-Worn pressure regulator valve and reverse boost valve in the auto trans valve body:
      This causes the car to “slam” into reverse and/or harsh upshifts, depending on which is worn. It will eventually destroy the line pressure solenoid, which will make for very hard upshifts. If left for a while, it will knock the input shaft nut loose, further worsening the condition of the shifts. Fortunately it’s easy to get at the valve body in these transmissions. The permanent fix is to replace the valve body with one rebuilt using the Sonnax update, which fixes and prevents the problem with the bores becoming worn. Also to replace the input shaft nut (it’s TTY, can’t just be retightened) if necessary.

      Rust Issues:

      -Failure of clamp behind flex pipe:
      The bolt holding the clamp rusts out and will eventually abrade a hole in the 400 stainless downpipe. You can weld in a replacement flex or replace the entire pipe. Unfortunately the downpipe and cat are one piece, so you’ll need to either weld a replacement to the cat or replace the cat as well.

      -These areas are prone to rust, keep them clean and/or paint:
      Rear passenger side door sill, trailing arm mounts, top of subframe where engine and transmission mounts sit.

      The ugly:

      -Cracked cylinder head (SOHC):
      Supposedly a “casting defect,” possibly due to poor cooling system design. Some people run a 60-40 antifreeze-water mix as a preventative measure. The key symptom is massive oil contamination in the coolant, to the point where it has the consistency of a chocolate milkshake. The head is toast and the coolant system will need to be flushed thoroughly. This is only a problem with the SOHC engine.

      -Differential pin boring it’s way through the transmission casing:
      The differential pin becomes seized to the spider gears and begins drilling through the differential housing. This can be prevented by staying on top of the fluid changes and not doing donuts. It can also happen during a slip. The pin literally punches a hole through the transmission, at which point the transmission is done. You could probably save the valve body. People using these cars for performance frequently weld the differential pin to the housing.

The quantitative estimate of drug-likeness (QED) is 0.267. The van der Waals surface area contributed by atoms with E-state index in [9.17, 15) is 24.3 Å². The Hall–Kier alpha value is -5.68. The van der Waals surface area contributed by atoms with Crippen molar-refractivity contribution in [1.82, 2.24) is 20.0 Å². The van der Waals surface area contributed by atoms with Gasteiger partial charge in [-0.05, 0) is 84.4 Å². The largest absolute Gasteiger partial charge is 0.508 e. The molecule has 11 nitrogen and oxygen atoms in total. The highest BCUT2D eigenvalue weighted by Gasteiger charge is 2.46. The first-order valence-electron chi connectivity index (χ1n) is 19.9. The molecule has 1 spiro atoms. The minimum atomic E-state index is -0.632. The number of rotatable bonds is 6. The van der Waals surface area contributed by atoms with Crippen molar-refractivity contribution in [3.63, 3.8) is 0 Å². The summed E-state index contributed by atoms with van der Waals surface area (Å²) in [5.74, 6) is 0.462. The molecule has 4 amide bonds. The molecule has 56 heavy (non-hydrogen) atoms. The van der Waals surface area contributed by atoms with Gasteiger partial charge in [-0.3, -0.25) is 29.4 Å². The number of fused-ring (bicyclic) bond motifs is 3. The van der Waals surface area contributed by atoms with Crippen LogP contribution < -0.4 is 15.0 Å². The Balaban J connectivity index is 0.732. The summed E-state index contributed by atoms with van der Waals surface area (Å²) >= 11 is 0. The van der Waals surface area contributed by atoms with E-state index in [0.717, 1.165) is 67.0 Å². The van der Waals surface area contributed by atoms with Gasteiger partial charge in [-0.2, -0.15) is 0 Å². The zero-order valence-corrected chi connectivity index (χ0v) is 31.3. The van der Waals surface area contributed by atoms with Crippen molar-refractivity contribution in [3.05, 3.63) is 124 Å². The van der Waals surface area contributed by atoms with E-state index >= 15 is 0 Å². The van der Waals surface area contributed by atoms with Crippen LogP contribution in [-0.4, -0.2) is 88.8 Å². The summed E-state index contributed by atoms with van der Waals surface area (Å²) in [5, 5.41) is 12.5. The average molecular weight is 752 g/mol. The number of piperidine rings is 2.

-Oil burning:
      Unfortunately this is a reality of these cars. There are no drain back holes in the pistons. This allows oil in the oil control rings to overheat, and eventually form a hard varnish which freezes the oil control rings in place. You can try a piston soak with a mild solvent (MMO, GM piston ring cleaner), try real synthetic oil (higher flash point and better detergency), just add oil (what most people do), or rebuild the engine with drain holes drilled in the oil ring groove or replacement pistons that have them already.

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    • #580210
      Lee AnnLee Ann

        I had written a reply to this post and lost it due to being automatically logged out.

        Basically what I had said was thanks for all the great info.

        Then I had shared some of the things I have been doing with my current SC2 and that I have had 3 Saturns over the past 10 years. Overall, I have been happy with them for their reliability and great appearance.




          pretty sure its doing it right now, intermittently of course.



          not applicable

          happened 2 weeks ago, took out a tire.




          no leak no problem…




          I keep a jug of 5w-30 in the trunk 🙂

          Good work, very well written and organized.

          What exactly is this GM piston ring cleaner you speak of? I put relatively higher miles on my car and at least trying it would be worth it, as running synthetic wouldn’t be worth it.